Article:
Do's And Don'ts Of Practice
Why beating balls might not lower your scores
Have you ever wondered why you stripe shot after shot on the range but then fall apart on the course? It's probably because you're practicing to be a good practicer and not preparing for a round of golf, says UCLA professor emeritus Richard Schmidt, Ph.D., a long-time authority in psychology and motor behavior. Golfers should change tasks and goals with each swing, known as "random practice," he says. Most golfers train with "blocked practice," meaning they perform one skill over and over until they can do it without much thought.
"In blocked practice, because the task and goal are exactly the same on each attempt, the learner simply uses the solution generated on early trials in performing the next shot," says Schmidt, who addressed the World Golf Fitness Summit in Orlando in November. "Hence, blocked practice eliminates the learner's need to 'solve' the problem on every trial and the need to practice the decision-making required during a typical round of golf."
After reviewing many studies on how we learn physical skills and writing the book Motor Control and Learning -- a Behavioral Emphasis, Schmidt and research partner Timothy Lee concluded that random practice is much more effective for golfers because they have to "work the problem from scratch" every time they attempt a shot -- just as they would on the course. Making the brain work harder to come up with a solution improves retention of that skill.
In learning any motor pattern (full swings, chipping, pitching, etc.), the only time blocked practice proves more effective is with rank beginners, Schmidt says. But once they learn the basics, random training is far more effective.
YOUR 45-MINUTE RANGE SESSION
Random practice takes, well, practice to master. Here are some tips to get the most out of the researchers' studies. Note: If you're working on swing mechanics instead of a general practice session, give the skill some time to fade from your memory before each attempt. Schmidt and Lee suggest taking a one-minute break between shots.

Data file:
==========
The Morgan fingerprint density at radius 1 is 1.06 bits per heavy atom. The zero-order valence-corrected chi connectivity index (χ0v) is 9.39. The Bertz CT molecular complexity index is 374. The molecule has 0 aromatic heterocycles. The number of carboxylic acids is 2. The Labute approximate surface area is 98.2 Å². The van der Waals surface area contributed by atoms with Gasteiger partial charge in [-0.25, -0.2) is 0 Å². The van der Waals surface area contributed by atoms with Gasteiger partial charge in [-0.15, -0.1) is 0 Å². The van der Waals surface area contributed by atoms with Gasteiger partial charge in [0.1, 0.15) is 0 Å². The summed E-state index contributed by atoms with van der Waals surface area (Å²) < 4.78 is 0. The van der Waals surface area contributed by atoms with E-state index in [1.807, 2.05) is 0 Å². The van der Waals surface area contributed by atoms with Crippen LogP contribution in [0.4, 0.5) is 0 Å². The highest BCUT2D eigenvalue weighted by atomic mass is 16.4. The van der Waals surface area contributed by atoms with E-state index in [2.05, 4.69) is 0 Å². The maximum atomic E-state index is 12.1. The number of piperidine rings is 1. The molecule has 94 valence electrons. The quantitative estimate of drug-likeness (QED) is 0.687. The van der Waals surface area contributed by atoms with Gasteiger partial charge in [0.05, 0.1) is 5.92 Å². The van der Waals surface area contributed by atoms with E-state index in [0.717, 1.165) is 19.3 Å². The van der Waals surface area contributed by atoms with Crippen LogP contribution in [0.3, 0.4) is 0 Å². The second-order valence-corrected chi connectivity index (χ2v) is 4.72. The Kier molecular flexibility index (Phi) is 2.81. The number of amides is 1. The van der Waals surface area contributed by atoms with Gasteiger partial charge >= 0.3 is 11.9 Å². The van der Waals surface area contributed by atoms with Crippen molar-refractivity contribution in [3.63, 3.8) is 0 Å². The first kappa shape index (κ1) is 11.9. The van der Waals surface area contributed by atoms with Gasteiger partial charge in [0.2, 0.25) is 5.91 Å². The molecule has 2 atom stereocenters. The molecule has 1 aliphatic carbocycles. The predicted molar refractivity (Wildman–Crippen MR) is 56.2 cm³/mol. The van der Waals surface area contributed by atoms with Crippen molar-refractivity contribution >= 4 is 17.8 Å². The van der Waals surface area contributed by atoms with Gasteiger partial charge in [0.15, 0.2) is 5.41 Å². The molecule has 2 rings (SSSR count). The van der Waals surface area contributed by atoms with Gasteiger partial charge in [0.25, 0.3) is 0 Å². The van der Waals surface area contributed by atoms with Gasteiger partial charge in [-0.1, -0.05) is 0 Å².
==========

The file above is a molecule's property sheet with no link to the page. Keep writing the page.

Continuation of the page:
1. Full swing (15:00)
Vary as many things as you can from ball to ball, including club selection, target, shot shape, etc. Even if you don't execute the shot, move on to another scenario. Just make a note to try it again later.
2. Around The Green (15:00)
Avoid practicing from ideal conditions, and alternate among chips, pitches and bunker shots. Set up unusual lies to keep your brain in problem-solving mode. If you don't have to think about how to play the shot, change it up.
3. Putting (15:00)
Practice with only one ball, trying to hole it with each successive putt. Once you make it, move to a new spot on the green, and restart the process from a different distance and slope.
BAKING SODA'S NOT JUST FOR THE FRIDGE
You've tried drugs, you've tried ice, you've been doing wrist exercises, but nothing seems to help the tendinitis in your elbow. This might sound desperate, but try baking soda. "For three straight nights before you go to bed, mix one teaspoon of baking soda per 100 pounds of your body weight into some water and drink it," says Tom House, Ph.D., nationally known trainer, performance analyst and advisor for the Titleist Performance Institute. Too much uric acid in the blood can force acid salts to deposit in the joints and help keep tendons inflamed. Baking soda is thought to reduce the acid level and move the blood's pH balance closer to neutral or alkaline. "I'd avoid red meat and beer for a while, too," House says.